Meet Rachel Horner, a senior majoring in Spanish and studying vocal music education at Mason Gross, who spent Fall 2016 in Valencia, Spain.
Here's her story:
Studying abroad is the best way to break out of the self-contained bubble that is the United States. You don't realize until you become a ‘global citizen’ just how isolated the United States is from the rest of the world. Being in Europe, and especially Spain, has introduced me to cultures, people, and ways of life vastly different from anything I had known previously, and I've loved every second of it!
While abroad, my traveling policy became that although there were plenty of places nearby that I would love to visit, I wanted to take advantage of the incredible country that I was calling home for four months as much as possible. I only left the country twice during my stay, and instead traveled to thirteen different cities within Spain, as far north as Santiago de Compostela in Galicia and as far south as Granada in Andalucía. In Spain, my primary goal was to better my Spanish-speaking skills, and the best friends that I made while abroad were Spanish speakers who were trying to learn English. Not only could we help each other on our paths to language proficiency, we could also appreciate and bond over just how hard it is to learn another language. It's amazing to have made so many connections in a place so far from home!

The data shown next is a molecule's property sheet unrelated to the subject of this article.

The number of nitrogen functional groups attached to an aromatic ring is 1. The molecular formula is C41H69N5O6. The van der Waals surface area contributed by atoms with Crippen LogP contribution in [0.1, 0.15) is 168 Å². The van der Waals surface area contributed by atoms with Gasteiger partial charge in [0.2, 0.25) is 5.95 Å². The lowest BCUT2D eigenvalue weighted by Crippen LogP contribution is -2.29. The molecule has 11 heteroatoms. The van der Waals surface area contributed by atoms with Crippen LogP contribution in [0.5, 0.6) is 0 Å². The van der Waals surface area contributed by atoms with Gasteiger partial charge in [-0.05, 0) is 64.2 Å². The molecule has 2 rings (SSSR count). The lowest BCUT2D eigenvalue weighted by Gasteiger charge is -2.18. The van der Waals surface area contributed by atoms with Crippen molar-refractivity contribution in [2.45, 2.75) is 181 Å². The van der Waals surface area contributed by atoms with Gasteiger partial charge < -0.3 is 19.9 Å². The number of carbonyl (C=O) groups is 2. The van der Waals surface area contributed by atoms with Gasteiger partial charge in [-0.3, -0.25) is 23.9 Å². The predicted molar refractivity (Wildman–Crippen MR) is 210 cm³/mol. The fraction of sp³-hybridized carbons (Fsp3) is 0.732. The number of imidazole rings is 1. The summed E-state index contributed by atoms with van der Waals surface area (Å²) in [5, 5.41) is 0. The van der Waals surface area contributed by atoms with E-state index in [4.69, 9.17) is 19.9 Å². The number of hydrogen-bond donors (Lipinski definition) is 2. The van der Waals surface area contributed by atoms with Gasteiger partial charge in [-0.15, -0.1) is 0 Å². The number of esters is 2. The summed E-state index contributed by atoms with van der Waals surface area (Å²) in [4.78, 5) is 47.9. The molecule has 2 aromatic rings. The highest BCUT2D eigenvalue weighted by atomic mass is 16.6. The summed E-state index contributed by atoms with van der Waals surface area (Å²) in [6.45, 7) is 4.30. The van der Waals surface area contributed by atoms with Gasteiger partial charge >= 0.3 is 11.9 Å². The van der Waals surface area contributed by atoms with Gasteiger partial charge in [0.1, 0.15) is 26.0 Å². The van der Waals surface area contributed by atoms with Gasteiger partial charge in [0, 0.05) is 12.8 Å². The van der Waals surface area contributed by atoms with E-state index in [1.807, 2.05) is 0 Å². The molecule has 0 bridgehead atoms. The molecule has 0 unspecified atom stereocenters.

It's important to remember that not every moment of your study abroad experience will be magical. A vast majority of people who study abroad will tell you all about how wonderful the opportunity was and how incredible it is to live in a different country, but few will tell you about how homesick they felt or how hard it was to acclimate to a new country's cultural norms. Keep in mind that every day is an opportunity to live and learn, even if you climb a castle one day and lay in bed watching Netflix the next!
Really take the time to research not only the region to which you'll be traveling, but also the program in which you'll be participating. Without a doubt, the number one advantage of the Valencia program is the initial course that we take upon arrival because it oriented us in our new home and helped us get to know one another before the semester truly began. Make sure you know what you want out of your personal study abroad experience, and don't settle for a program that won't help you achieve every study abroad goal that you have!
To learn more about studying abroad, visit the Center for Global Education.